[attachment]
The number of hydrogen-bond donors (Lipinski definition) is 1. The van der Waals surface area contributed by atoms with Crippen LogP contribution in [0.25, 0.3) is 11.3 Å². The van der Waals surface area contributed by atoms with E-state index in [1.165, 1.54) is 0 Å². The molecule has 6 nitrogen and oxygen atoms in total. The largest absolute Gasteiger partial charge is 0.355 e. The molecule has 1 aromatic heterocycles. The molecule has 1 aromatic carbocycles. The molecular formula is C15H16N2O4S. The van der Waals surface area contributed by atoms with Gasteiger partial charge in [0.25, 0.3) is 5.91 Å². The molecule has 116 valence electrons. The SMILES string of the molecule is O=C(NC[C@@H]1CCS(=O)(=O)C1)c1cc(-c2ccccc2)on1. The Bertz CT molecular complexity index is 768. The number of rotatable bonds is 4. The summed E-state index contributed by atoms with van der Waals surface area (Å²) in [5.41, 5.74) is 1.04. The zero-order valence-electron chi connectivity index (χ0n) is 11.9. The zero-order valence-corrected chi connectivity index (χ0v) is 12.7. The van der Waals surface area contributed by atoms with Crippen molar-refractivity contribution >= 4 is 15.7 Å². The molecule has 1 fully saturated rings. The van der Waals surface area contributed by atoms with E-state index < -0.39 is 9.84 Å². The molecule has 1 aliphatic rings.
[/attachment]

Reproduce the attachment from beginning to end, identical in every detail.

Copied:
The number of hydrogen-bond donors (Lipinski definition) is 1. The van der Waals surface area contributed by atoms with Crippen LogP contribution in [0.25, 0.3) is 11.3 Å². The van der Waals surface area contributed by atoms with E-state index in [1.165, 1.54) is 0 Å². The molecule has 6 nitrogen and oxygen atoms in total. The largest absolute Gasteiger partial charge is 0.355 e. The molecule has 1 aromatic heterocycles. The molecule has 1 aromatic carbocycles. The molecular formula is C15H16N2O4S. The van der Waals surface area contributed by atoms with Gasteiger partial charge in [0.25, 0.3) is 5.91 Å². The molecule has 116 valence electrons. The SMILES string of the molecule is O=C(NC[C@@H]1CCS(=O)(=O)C1)c1cc(-c2ccccc2)on1. The Bertz CT molecular complexity index is 768. The number of rotatable bonds is 4. The summed E-state index contributed by atoms with van der Waals surface area (Å²) in [5.41, 5.74) is 1.04. The zero-order valence-electron chi connectivity index (χ0n) is 11.9. The zero-order valence-corrected chi connectivity index (χ0v) is 12.7. The van der Waals surface area contributed by atoms with Crippen molar-refractivity contribution >= 4 is 15.7 Å². The molecule has 1 fully saturated rings. The van der Waals surface area contributed by atoms with E-state index < -0.39 is 9.84 Å². The molecule has 1 aliphatic rings.